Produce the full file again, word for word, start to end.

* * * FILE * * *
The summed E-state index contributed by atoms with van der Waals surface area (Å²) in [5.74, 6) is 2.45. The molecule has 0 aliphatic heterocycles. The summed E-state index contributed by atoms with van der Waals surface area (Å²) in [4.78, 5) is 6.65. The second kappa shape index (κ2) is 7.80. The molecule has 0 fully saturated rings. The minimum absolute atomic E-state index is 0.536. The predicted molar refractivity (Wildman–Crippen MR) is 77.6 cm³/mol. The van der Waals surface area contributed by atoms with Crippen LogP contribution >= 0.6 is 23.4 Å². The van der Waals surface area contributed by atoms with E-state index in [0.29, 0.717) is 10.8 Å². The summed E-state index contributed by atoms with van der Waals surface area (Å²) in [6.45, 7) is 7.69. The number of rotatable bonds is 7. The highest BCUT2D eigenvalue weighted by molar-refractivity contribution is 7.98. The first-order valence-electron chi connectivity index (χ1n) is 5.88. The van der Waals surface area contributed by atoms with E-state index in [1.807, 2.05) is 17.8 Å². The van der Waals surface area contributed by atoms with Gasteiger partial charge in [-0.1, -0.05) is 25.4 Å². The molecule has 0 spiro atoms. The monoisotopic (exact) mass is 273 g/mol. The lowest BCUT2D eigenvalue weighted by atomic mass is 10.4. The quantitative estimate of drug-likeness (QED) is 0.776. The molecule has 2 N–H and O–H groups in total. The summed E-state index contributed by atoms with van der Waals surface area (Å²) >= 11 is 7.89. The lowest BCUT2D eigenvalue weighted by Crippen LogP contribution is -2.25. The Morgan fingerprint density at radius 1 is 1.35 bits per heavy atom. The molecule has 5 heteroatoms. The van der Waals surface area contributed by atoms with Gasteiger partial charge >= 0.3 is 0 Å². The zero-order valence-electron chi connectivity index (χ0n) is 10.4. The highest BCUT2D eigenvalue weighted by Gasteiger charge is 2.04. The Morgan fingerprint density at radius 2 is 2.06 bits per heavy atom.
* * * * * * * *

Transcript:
The summed E-state index contributed by atoms with van der Waals surface area (Å²) in [5.74, 6) is 2.45. The molecule has 0 aliphatic heterocycles. The summed E-state index contributed by atoms with van der Waals surface area (Å²) in [4.78, 5) is 6.65. The second kappa shape index (κ2) is 7.80. The molecule has 0 fully saturated rings. The minimum absolute atomic E-state index is 0.536. The predicted molar refractivity (Wildman–Crippen MR) is 77.6 cm³/mol. The van der Waals surface area contributed by atoms with Crippen LogP contribution >= 0.6 is 23.4 Å². The van der Waals surface area contributed by atoms with E-state index in [0.29, 0.717) is 10.8 Å². The summed E-state index contributed by atoms with van der Waals surface area (Å²) in [6.45, 7) is 7.69. The number of rotatable bonds is 7. The highest BCUT2D eigenvalue weighted by molar-refractivity contribution is 7.98. The first-order valence-electron chi connectivity index (χ1n) is 5.88. The van der Waals surface area contributed by atoms with E-state index in [1.807, 2.05) is 17.8 Å². The van der Waals surface area contributed by atoms with Gasteiger partial charge in [-0.1, -0.05) is 25.4 Å². The molecule has 0 spiro atoms. The monoisotopic (exact) mass is 273 g/mol. The lowest BCUT2D eigenvalue weighted by atomic mass is 10.4. The quantitative estimate of drug-likeness (QED) is 0.776. The molecule has 2 N–H and O–H groups in total. The summed E-state index contributed by atoms with van der Waals surface area (Å²) >= 11 is 7.89. The lowest BCUT2D eigenvalue weighted by Crippen LogP contribution is -2.25. The Morgan fingerprint density at radius 1 is 1.35 bits per heavy atom. The molecule has 5 heteroatoms. The van der Waals surface area contributed by atoms with Gasteiger partial charge >= 0.3 is 0 Å². The zero-order valence-electron chi connectivity index (χ0n) is 10.4. The highest BCUT2D eigenvalue weighted by Gasteiger charge is 2.04. The Morgan fingerprint density at radius 2 is 2.06 bits per heavy atom.